A topic is a subject. It's what you're discussing or what a newspaper article is about, the theme of a documentary, or the focus of your term paper.

Green energy, the Oscar nominees, what's on the lunch menu, boxers or briefs — these are all considered topics. If something is a "hot topic," then everybody is talking about it. If it's a "topic for discussion," then someone wants to have a serious conversation about it. If you're at a dinner party, you can talk about all kinds of topics with other guests. But to keep peace at the table, avoid bringing up controversial political or religious topics.

Definitions of topic

n the subject matter of a conversation or discussion

“it was a very sensitive topic
subject, theme
show 7 types...
hide 7 types...
bone of contention
the subject of a dispute
a subject mentioned earlier (preceding in time)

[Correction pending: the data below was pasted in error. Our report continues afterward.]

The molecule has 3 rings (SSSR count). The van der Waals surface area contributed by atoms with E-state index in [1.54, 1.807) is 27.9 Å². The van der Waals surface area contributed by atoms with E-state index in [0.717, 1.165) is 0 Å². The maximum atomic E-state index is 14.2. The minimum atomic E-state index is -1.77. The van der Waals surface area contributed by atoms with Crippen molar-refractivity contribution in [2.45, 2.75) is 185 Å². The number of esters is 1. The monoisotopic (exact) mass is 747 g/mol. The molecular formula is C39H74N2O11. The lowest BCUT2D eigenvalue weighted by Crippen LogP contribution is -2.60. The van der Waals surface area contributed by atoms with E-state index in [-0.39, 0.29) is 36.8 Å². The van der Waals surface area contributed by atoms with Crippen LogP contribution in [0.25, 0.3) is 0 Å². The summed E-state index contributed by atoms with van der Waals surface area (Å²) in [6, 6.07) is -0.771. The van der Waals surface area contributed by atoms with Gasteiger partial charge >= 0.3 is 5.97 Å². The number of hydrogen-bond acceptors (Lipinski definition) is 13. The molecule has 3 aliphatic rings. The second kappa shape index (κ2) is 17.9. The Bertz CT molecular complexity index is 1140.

head, question
the subject matter at issue
the principal theme in a speech or literary work
a question raised for consideration or solution
matter of fact, question of fact
a disputed factual contention that is generally left for a jury to decide
matter of law, question of law
a disputed legal contention that is generally left for a judge to decide
Type of:
content, message, subject matter, substance
what a communication that is about something is about

n some situation or event that is thought about

“he kept drifting off the topic
issue, matter, subject
show 6 types...
hide 6 types...
a subject of study
blind spot
a subject about which you are ignorant or prejudiced and fail to exercise good judgment
the topic that a person, committee, or piece of research is expected to deal with or has authority to deal with
res adjudicata, res judicata
a matter already settled in court; cannot be raised again
gray area, grey area
an intermediate area; a topic that is not clearly one thing or the other
an area of knowledge or interest
Type of:
cognitive content, content, mental object
the sum or range of what has been perceived, discovered, or learned

Sign up, it's free!

Whether you're a student, an educator, or a lifelong learner, can put you on the path to systematic vocabulary improvement.